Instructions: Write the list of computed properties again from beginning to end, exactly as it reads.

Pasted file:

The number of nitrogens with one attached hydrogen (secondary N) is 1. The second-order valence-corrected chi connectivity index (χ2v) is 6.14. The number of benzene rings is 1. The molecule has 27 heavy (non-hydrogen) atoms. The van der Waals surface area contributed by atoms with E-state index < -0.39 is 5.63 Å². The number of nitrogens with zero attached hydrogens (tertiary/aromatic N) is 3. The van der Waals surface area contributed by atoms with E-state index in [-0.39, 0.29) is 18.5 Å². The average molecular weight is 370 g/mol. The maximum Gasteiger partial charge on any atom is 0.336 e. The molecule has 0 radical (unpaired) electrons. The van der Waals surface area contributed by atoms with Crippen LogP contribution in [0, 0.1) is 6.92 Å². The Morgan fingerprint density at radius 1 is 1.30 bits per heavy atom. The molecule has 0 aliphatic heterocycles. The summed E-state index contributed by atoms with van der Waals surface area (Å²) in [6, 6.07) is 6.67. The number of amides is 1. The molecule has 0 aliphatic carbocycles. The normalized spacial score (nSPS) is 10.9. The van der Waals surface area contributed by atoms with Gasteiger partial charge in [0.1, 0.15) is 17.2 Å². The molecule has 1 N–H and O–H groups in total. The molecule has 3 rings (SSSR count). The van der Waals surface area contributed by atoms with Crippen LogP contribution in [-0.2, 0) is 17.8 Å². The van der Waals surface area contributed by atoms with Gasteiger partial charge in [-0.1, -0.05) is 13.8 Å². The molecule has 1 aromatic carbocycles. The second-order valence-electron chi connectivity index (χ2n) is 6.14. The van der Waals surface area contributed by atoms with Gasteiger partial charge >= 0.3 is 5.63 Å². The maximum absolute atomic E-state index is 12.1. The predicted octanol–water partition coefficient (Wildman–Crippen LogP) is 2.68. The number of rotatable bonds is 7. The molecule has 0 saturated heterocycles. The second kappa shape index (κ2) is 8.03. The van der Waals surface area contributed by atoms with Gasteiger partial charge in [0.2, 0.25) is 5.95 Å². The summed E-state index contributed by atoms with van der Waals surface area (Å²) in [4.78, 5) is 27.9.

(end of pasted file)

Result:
The number of nitrogens with one attached hydrogen (secondary N) is 1. The second-order valence-corrected chi connectivity index (χ2v) is 6.14. The number of benzene rings is 1. The molecule has 27 heavy (non-hydrogen) atoms. The van der Waals surface area contributed by atoms with E-state index < -0.39 is 5.63 Å². The number of nitrogens with zero attached hydrogens (tertiary/aromatic N) is 3. The van der Waals surface area contributed by atoms with E-state index in [-0.39, 0.29) is 18.5 Å². The average molecular weight is 370 g/mol. The maximum Gasteiger partial charge on any atom is 0.336 e. The molecule has 0 radical (unpaired) electrons. The van der Waals surface area contributed by atoms with Crippen LogP contribution in [0, 0.1) is 6.92 Å². The Morgan fingerprint density at radius 1 is 1.30 bits per heavy atom. The molecule has 0 aliphatic heterocycles. The summed E-state index contributed by atoms with van der Waals surface area (Å²) in [6, 6.07) is 6.67. The number of amides is 1. The molecule has 0 aliphatic carbocycles. The normalized spacial score (nSPS) is 10.9. The van der Waals surface area contributed by atoms with Gasteiger partial charge in [0.1, 0.15) is 17.2 Å². The molecule has 1 N–H and O–H groups in total. The molecule has 3 rings (SSSR count). The van der Waals surface area contributed by atoms with Crippen LogP contribution in [-0.2, 0) is 17.8 Å². The van der Waals surface area contributed by atoms with Gasteiger partial charge in [-0.1, -0.05) is 13.8 Å². The molecule has 1 aromatic carbocycles. The second-order valence-electron chi connectivity index (χ2n) is 6.14. The van der Waals surface area contributed by atoms with Gasteiger partial charge >= 0.3 is 5.63 Å². The maximum absolute atomic E-state index is 12.1. The predicted octanol–water partition coefficient (Wildman–Crippen LogP) is 2.68. The number of rotatable bonds is 7. The molecule has 0 saturated heterocycles. The second kappa shape index (κ2) is 8.03. The van der Waals surface area contributed by atoms with Gasteiger partial charge in [0.2, 0.25) is 5.95 Å². The summed E-state index contributed by atoms with van der Waals surface area (Å²) in [4.78, 5) is 27.9.